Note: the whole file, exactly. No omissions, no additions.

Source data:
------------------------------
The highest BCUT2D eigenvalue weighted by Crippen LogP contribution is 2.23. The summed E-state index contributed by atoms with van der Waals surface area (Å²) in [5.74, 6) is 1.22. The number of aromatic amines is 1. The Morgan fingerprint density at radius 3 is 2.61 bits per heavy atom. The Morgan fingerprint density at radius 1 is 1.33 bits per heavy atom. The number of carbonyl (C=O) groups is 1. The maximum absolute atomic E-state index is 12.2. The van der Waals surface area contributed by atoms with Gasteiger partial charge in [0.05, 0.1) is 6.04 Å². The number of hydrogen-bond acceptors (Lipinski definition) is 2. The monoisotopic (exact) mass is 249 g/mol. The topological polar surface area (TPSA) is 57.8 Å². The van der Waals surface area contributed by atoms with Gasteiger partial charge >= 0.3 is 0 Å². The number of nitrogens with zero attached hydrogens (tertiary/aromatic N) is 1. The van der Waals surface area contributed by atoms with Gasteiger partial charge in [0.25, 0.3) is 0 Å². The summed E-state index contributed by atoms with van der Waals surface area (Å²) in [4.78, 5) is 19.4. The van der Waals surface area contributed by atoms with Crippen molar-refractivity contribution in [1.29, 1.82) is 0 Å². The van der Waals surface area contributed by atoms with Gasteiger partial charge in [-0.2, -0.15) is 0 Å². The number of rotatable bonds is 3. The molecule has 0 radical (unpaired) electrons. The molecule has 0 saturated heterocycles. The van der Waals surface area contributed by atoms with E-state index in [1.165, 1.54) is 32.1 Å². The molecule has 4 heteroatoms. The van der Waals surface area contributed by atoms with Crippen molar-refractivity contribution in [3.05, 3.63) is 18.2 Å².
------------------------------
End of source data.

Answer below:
The highest BCUT2D eigenvalue weighted by Crippen LogP contribution is 2.23. The summed E-state index contributed by atoms with van der Waals surface area (Å²) in [5.74, 6) is 1.22. The number of aromatic amines is 1. The Morgan fingerprint density at radius 3 is 2.61 bits per heavy atom. The Morgan fingerprint density at radius 1 is 1.33 bits per heavy atom. The number of carbonyl (C=O) groups is 1. The maximum absolute atomic E-state index is 12.2. The van der Waals surface area contributed by atoms with Gasteiger partial charge in [0.05, 0.1) is 6.04 Å². The number of hydrogen-bond acceptors (Lipinski definition) is 2. The monoisotopic (exact) mass is 249 g/mol. The topological polar surface area (TPSA) is 57.8 Å². The van der Waals surface area contributed by atoms with Gasteiger partial charge >= 0.3 is 0 Å². The number of nitrogens with zero attached hydrogens (tertiary/aromatic N) is 1. The van der Waals surface area contributed by atoms with Gasteiger partial charge in [0.25, 0.3) is 0 Å². The summed E-state index contributed by atoms with van der Waals surface area (Å²) in [4.78, 5) is 19.4. The van der Waals surface area contributed by atoms with Crippen molar-refractivity contribution in [1.29, 1.82) is 0 Å². The van der Waals surface area contributed by atoms with Gasteiger partial charge in [-0.2, -0.15) is 0 Å². The number of rotatable bonds is 3. The molecule has 0 radical (unpaired) electrons. The molecule has 0 saturated heterocycles. The van der Waals surface area contributed by atoms with E-state index in [1.165, 1.54) is 32.1 Å². The molecule has 4 heteroatoms. The van der Waals surface area contributed by atoms with Crippen molar-refractivity contribution in [3.05, 3.63) is 18.2 Å².